Thursday, December 26, 2013

Some 'Splainin'

An oldie, but a goodie
Indeed, the rebuild has begun. The case has been mostly emptied, and soon it will be time to start the tedious process of taking apart, cleaning, and putting back together every section you see out on the table down below. After my glorious Festivus victory at Ye Olde Battle of Torque Converter, everything came out pretty much like the book said it would, so that was a relief. Some things were reluctant to move, since bolt threads can get pretty set in their ways after a few decades, but a little WD-40, as usual, provided the necessary persuasion.
this is a weird, bird's eye, wide-angle shot, but you get the idea.

This is the first time the transmission has been opened up since it failed, and I’m pleased to be able to provide a definitive diagnosis, as follows, for all the symptoms that have been observed, both by Worth and myself. 

The transmission started out its failure with a screeching sound when in operation, which turned out to be its death throes. It then failed entirely, and did not respond at all when the shifter was moved into gear – it was like the transmission and wheels were unaware of the presence of the running engine.

Oddly enough, I had a dream, before I even got the transmission out, that the problem was in the torque converter, and that a new one would cost $91. Why? Who knows. But, strange to tell, that’s almost exactly what a replacement will cost, and even if I hadn’t chosen to cut it apart, it would have needed replacement anyway. Alert readers will remember my long struggle to remove the converter, which was royally stuck in place. The root issue was as described by a user in yet another forum I visited…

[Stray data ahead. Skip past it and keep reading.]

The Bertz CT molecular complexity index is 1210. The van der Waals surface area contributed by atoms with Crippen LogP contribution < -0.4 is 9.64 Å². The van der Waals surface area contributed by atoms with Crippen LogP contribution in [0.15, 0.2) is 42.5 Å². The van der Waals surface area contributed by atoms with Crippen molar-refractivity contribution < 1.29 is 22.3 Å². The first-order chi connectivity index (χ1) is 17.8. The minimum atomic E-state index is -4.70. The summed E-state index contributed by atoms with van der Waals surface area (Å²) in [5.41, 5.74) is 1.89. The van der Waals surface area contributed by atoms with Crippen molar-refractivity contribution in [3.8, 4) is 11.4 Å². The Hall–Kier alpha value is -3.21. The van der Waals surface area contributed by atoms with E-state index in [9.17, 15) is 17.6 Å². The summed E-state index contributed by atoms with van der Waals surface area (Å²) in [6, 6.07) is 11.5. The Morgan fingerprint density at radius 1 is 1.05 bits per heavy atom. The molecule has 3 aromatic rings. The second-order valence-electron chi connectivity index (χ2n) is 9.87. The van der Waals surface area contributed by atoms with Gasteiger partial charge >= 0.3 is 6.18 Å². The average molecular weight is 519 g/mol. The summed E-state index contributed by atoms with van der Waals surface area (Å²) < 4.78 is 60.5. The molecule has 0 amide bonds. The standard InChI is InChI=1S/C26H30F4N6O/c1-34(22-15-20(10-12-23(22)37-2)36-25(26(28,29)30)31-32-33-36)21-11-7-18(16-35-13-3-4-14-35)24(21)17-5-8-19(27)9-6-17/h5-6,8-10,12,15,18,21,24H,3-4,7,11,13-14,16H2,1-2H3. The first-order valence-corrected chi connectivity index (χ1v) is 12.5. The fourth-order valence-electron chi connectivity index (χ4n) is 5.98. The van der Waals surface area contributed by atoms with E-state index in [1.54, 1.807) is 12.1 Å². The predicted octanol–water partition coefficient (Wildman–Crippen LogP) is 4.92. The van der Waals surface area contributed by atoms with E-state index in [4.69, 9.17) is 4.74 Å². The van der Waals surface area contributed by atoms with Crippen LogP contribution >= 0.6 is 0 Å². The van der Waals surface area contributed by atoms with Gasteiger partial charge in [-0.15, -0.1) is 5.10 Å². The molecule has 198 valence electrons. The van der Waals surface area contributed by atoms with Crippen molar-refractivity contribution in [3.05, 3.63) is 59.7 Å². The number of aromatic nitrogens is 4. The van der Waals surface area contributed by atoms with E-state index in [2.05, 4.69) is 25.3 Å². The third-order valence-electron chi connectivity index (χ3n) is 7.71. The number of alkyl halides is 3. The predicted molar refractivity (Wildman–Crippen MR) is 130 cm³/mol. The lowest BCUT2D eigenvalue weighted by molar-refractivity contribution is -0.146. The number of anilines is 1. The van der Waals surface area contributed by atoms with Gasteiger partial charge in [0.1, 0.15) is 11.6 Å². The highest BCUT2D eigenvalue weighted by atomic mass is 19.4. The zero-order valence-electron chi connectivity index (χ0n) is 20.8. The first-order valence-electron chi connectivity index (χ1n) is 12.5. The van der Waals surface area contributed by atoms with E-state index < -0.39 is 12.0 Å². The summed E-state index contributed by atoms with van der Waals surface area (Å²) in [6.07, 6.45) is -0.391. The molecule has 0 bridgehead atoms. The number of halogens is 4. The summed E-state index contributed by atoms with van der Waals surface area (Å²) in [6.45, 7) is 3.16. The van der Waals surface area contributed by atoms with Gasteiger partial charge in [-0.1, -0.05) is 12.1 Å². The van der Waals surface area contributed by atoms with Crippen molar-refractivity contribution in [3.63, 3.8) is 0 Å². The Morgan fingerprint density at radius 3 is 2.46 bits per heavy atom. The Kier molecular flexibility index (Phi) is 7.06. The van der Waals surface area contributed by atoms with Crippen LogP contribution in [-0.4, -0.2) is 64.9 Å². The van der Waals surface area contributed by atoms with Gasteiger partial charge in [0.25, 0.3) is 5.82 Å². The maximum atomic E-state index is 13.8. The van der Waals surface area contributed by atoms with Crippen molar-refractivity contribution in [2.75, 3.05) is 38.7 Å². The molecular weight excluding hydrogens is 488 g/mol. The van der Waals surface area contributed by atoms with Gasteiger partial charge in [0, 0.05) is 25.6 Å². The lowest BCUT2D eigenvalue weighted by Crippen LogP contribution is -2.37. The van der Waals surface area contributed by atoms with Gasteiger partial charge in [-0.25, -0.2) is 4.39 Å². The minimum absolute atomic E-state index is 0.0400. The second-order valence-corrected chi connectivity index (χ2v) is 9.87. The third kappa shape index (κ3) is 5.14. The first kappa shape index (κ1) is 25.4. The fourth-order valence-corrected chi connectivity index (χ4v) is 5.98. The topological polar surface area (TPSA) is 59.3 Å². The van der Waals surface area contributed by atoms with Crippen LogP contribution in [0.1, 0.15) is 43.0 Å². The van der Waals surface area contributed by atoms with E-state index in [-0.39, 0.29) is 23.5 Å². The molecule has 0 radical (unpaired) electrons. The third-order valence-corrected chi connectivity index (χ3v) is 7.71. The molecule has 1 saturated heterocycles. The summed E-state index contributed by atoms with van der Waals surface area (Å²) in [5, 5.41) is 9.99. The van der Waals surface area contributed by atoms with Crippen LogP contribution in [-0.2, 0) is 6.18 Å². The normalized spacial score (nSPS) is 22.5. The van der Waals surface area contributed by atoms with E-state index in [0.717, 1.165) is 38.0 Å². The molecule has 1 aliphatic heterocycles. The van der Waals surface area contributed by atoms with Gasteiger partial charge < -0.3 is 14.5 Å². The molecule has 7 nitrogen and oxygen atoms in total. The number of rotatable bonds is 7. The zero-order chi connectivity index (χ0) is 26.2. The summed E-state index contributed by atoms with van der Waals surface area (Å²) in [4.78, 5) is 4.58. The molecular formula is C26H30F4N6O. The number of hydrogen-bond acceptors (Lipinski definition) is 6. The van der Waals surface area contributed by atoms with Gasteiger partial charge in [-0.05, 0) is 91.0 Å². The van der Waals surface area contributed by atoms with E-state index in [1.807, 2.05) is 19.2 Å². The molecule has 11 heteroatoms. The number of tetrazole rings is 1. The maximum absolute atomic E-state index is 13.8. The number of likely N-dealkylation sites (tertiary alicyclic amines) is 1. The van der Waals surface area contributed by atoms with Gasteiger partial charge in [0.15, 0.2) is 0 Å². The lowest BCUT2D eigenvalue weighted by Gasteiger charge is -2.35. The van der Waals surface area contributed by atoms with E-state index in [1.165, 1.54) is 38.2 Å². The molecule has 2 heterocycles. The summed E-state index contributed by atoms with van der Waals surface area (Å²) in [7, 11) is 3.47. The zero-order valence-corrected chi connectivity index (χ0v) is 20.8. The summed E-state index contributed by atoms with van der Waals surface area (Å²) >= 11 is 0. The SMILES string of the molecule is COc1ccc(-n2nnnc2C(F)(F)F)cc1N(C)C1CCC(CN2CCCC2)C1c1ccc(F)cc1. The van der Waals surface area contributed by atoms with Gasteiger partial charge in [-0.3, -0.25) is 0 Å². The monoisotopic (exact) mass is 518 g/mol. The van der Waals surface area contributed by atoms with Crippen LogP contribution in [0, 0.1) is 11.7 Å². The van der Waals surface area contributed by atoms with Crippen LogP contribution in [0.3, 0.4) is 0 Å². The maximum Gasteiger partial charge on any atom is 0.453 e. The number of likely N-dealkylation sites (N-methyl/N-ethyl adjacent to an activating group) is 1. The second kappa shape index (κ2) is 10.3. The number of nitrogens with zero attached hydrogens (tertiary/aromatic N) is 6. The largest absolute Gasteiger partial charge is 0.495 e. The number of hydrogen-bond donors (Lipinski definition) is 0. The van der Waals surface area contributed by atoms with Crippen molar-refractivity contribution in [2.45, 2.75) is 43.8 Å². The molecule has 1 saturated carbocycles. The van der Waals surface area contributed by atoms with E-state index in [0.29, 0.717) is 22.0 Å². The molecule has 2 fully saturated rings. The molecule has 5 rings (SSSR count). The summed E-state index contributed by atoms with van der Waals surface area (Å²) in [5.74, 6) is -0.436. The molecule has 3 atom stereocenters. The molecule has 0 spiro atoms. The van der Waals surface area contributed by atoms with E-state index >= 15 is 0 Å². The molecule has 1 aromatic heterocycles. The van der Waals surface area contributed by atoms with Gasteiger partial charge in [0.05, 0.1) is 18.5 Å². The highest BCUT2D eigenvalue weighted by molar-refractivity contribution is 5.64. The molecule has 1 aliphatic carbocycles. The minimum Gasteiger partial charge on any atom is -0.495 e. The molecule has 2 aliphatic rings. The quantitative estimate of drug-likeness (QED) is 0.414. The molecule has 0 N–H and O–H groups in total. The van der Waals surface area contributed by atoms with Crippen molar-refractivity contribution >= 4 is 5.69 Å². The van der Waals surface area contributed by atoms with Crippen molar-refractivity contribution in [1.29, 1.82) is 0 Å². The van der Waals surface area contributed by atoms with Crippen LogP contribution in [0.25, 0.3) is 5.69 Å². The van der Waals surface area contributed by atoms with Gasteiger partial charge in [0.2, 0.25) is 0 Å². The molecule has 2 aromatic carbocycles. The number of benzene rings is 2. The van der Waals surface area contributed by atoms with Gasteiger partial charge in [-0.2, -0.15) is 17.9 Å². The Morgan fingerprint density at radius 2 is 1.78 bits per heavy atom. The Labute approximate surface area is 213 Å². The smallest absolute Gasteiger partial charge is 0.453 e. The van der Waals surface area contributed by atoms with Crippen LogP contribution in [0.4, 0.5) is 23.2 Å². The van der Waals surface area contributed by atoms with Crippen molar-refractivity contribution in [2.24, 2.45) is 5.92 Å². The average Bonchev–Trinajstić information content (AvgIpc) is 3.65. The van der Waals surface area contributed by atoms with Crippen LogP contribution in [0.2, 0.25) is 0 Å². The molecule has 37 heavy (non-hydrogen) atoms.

“…it looks like they overheated the Torque Converter. What happened then is that the fluid in the converter became really hot and caused the inner pump gear to grow and seize. The converter hub is either distorted and wrapped around the step on the ground sleeve and/or is distorted enough that it won't pull out through the bushing. It will take 2000-4000 lbs to pull it out. You'll need a really solid bar and some jack screws. The pump, torque converter, and most likely the ground sleeve are ruined.”

Once I got the torque converter and pump out, I could see that the hub on the end of the torque converter that connects to the pump just behind it, had indeed warped. It got deformed so badly that two large pieces broke off of it (photo 1 below), and the rest curled back and hooked around the bushing (photo 2 below), making the torque converter impossible to remove. 

that piece of metal in my hand, and another like it, used to help drive the pump, and likely snapped off when the pump gear overheated and seized.

slightly below center, the warped and jagged thing around the shaft